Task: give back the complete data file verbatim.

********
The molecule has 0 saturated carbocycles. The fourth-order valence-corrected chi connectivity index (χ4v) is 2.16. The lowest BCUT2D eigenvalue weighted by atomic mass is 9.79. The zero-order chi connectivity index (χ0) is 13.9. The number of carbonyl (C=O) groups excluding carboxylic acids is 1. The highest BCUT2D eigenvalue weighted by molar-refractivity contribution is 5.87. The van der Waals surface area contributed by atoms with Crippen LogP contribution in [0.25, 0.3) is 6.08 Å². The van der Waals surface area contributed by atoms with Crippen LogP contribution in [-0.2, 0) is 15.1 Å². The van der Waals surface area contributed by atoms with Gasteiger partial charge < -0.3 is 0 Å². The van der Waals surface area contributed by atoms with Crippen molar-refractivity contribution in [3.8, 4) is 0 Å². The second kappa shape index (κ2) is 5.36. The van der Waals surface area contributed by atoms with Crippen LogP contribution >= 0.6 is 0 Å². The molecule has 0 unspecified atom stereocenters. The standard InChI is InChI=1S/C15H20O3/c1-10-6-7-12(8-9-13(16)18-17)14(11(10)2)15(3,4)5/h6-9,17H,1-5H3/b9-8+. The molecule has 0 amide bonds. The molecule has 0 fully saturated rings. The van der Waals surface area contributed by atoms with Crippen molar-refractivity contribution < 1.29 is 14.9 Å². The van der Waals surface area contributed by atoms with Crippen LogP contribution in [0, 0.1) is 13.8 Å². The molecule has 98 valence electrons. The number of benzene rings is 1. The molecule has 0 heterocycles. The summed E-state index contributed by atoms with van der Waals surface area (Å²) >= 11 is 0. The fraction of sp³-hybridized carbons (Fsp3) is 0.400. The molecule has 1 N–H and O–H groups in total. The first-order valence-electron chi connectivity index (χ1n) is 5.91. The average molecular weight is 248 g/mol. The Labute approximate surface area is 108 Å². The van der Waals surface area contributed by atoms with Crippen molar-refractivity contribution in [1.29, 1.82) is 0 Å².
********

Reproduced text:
The molecule has 0 saturated carbocycles. The fourth-order valence-corrected chi connectivity index (χ4v) is 2.16. The lowest BCUT2D eigenvalue weighted by atomic mass is 9.79. The zero-order chi connectivity index (χ0) is 13.9. The number of carbonyl (C=O) groups excluding carboxylic acids is 1. The highest BCUT2D eigenvalue weighted by molar-refractivity contribution is 5.87. The van der Waals surface area contributed by atoms with Crippen LogP contribution in [0.25, 0.3) is 6.08 Å². The van der Waals surface area contributed by atoms with Crippen LogP contribution in [-0.2, 0) is 15.1 Å². The van der Waals surface area contributed by atoms with Gasteiger partial charge < -0.3 is 0 Å². The van der Waals surface area contributed by atoms with Crippen molar-refractivity contribution in [3.8, 4) is 0 Å². The second kappa shape index (κ2) is 5.36. The van der Waals surface area contributed by atoms with Crippen LogP contribution >= 0.6 is 0 Å². The molecule has 0 unspecified atom stereocenters. The standard InChI is InChI=1S/C15H20O3/c1-10-6-7-12(8-9-13(16)18-17)14(11(10)2)15(3,4)5/h6-9,17H,1-5H3/b9-8+. The molecule has 0 amide bonds. The molecule has 0 fully saturated rings. The van der Waals surface area contributed by atoms with Crippen molar-refractivity contribution < 1.29 is 14.9 Å². The van der Waals surface area contributed by atoms with Crippen LogP contribution in [0, 0.1) is 13.8 Å². The molecule has 98 valence electrons. The number of benzene rings is 1. The molecule has 0 heterocycles. The summed E-state index contributed by atoms with van der Waals surface area (Å²) >= 11 is 0. The fraction of sp³-hybridized carbons (Fsp3) is 0.400. The molecule has 1 N–H and O–H groups in total. The first-order valence-electron chi connectivity index (χ1n) is 5.91. The average molecular weight is 248 g/mol. The Labute approximate surface area is 108 Å². The van der Waals surface area contributed by atoms with Crippen molar-refractivity contribution in [1.29, 1.82) is 0 Å².